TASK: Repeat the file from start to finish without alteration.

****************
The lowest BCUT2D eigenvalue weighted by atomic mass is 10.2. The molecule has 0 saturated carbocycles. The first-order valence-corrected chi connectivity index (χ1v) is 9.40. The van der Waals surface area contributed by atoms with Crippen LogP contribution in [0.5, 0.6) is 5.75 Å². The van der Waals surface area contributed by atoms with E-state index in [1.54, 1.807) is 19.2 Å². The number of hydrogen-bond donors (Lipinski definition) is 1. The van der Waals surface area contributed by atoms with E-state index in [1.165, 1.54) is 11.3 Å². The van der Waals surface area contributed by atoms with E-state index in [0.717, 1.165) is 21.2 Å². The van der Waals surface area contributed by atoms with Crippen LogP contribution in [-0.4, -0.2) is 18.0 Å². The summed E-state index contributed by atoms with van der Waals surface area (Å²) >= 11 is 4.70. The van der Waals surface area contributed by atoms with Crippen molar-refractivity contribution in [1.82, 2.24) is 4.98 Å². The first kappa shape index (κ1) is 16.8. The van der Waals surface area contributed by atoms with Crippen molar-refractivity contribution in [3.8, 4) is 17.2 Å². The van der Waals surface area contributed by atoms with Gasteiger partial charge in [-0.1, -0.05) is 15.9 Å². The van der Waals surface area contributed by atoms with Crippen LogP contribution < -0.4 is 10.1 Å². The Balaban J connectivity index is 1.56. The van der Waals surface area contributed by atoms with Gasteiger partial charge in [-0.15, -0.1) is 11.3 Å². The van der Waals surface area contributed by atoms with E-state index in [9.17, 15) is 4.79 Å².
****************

The lowest BCUT2D eigenvalue weighted by atomic mass is 10.2. The molecule has 0 saturated carbocycles. The first-order valence-corrected chi connectivity index (χ1v) is 9.40. The van der Waals surface area contributed by atoms with Crippen LogP contribution in [0.5, 0.6) is 5.75 Å². The van der Waals surface area contributed by atoms with E-state index in [1.54, 1.807) is 19.2 Å². The number of hydrogen-bond donors (Lipinski definition) is 1. The van der Waals surface area contributed by atoms with E-state index in [1.165, 1.54) is 11.3 Å². The van der Waals surface area contributed by atoms with E-state index in [0.717, 1.165) is 21.2 Å². The van der Waals surface area contributed by atoms with Crippen LogP contribution in [-0.4, -0.2) is 18.0 Å². The summed E-state index contributed by atoms with van der Waals surface area (Å²) >= 11 is 4.70. The van der Waals surface area contributed by atoms with Crippen molar-refractivity contribution in [1.82, 2.24) is 4.98 Å². The first kappa shape index (κ1) is 16.8. The van der Waals surface area contributed by atoms with Crippen molar-refractivity contribution in [3.8, 4) is 17.2 Å². The van der Waals surface area contributed by atoms with Gasteiger partial charge in [-0.1, -0.05) is 15.9 Å². The van der Waals surface area contributed by atoms with Crippen LogP contribution < -0.4 is 10.1 Å². The Balaban J connectivity index is 1.56. The van der Waals surface area contributed by atoms with Gasteiger partial charge in [-0.15, -0.1) is 11.3 Å². The van der Waals surface area contributed by atoms with E-state index in [9.17, 15) is 4.79 Å².